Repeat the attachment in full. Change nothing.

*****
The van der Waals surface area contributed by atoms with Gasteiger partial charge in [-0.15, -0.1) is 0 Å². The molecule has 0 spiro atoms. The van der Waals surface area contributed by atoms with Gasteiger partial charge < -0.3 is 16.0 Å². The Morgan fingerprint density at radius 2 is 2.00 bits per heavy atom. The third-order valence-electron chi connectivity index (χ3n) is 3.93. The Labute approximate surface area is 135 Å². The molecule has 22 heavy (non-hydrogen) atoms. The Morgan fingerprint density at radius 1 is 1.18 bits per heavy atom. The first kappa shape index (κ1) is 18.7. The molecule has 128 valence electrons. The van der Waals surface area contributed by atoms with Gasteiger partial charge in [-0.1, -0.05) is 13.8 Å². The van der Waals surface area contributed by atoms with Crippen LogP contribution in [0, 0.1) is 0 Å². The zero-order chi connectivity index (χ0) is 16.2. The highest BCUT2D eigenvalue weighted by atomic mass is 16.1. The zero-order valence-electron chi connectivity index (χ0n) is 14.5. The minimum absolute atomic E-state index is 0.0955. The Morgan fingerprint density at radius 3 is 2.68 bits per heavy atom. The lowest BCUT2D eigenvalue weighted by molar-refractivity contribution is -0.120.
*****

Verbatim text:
The van der Waals surface area contributed by atoms with Gasteiger partial charge in [-0.15, -0.1) is 0 Å². The molecule has 0 spiro atoms. The van der Waals surface area contributed by atoms with Gasteiger partial charge < -0.3 is 16.0 Å². The Morgan fingerprint density at radius 2 is 2.00 bits per heavy atom. The third-order valence-electron chi connectivity index (χ3n) is 3.93. The Labute approximate surface area is 135 Å². The molecule has 22 heavy (non-hydrogen) atoms. The Morgan fingerprint density at radius 1 is 1.18 bits per heavy atom. The first kappa shape index (κ1) is 18.7. The molecule has 128 valence electrons. The van der Waals surface area contributed by atoms with Gasteiger partial charge in [-0.1, -0.05) is 13.8 Å². The van der Waals surface area contributed by atoms with Crippen LogP contribution in [0, 0.1) is 0 Å². The zero-order chi connectivity index (χ0) is 16.2. The highest BCUT2D eigenvalue weighted by atomic mass is 16.1. The zero-order valence-electron chi connectivity index (χ0n) is 14.5. The minimum absolute atomic E-state index is 0.0955. The Morgan fingerprint density at radius 3 is 2.68 bits per heavy atom. The lowest BCUT2D eigenvalue weighted by molar-refractivity contribution is -0.120.